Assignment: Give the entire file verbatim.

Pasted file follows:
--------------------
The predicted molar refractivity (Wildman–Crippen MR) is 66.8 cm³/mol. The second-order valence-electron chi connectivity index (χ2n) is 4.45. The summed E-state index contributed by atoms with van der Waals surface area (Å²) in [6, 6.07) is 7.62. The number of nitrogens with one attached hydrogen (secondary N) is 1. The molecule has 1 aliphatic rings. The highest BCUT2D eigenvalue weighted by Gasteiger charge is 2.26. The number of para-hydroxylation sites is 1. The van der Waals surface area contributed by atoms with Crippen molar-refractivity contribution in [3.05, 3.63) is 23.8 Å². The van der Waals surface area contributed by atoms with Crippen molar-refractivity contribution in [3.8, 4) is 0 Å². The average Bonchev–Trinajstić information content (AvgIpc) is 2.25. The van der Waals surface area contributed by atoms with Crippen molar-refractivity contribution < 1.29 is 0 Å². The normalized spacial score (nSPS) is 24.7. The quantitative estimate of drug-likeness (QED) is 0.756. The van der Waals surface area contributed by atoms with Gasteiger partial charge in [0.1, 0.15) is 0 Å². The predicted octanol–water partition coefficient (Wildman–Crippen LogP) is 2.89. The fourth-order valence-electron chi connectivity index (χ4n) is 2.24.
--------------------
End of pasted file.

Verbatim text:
The predicted molar refractivity (Wildman–Crippen MR) is 66.8 cm³/mol. The second-order valence-electron chi connectivity index (χ2n) is 4.45. The summed E-state index contributed by atoms with van der Waals surface area (Å²) in [6, 6.07) is 7.62. The number of nitrogens with one attached hydrogen (secondary N) is 1. The molecule has 1 aliphatic rings. The highest BCUT2D eigenvalue weighted by Gasteiger charge is 2.26. The number of para-hydroxylation sites is 1. The van der Waals surface area contributed by atoms with Crippen molar-refractivity contribution in [3.05, 3.63) is 23.8 Å². The van der Waals surface area contributed by atoms with Crippen molar-refractivity contribution in [3.8, 4) is 0 Å². The average Bonchev–Trinajstić information content (AvgIpc) is 2.25. The van der Waals surface area contributed by atoms with Crippen molar-refractivity contribution < 1.29 is 0 Å². The normalized spacial score (nSPS) is 24.7. The quantitative estimate of drug-likeness (QED) is 0.756. The van der Waals surface area contributed by atoms with Gasteiger partial charge in [0.1, 0.15) is 0 Å². The predicted octanol–water partition coefficient (Wildman–Crippen LogP) is 2.89. The fourth-order valence-electron chi connectivity index (χ4n) is 2.24.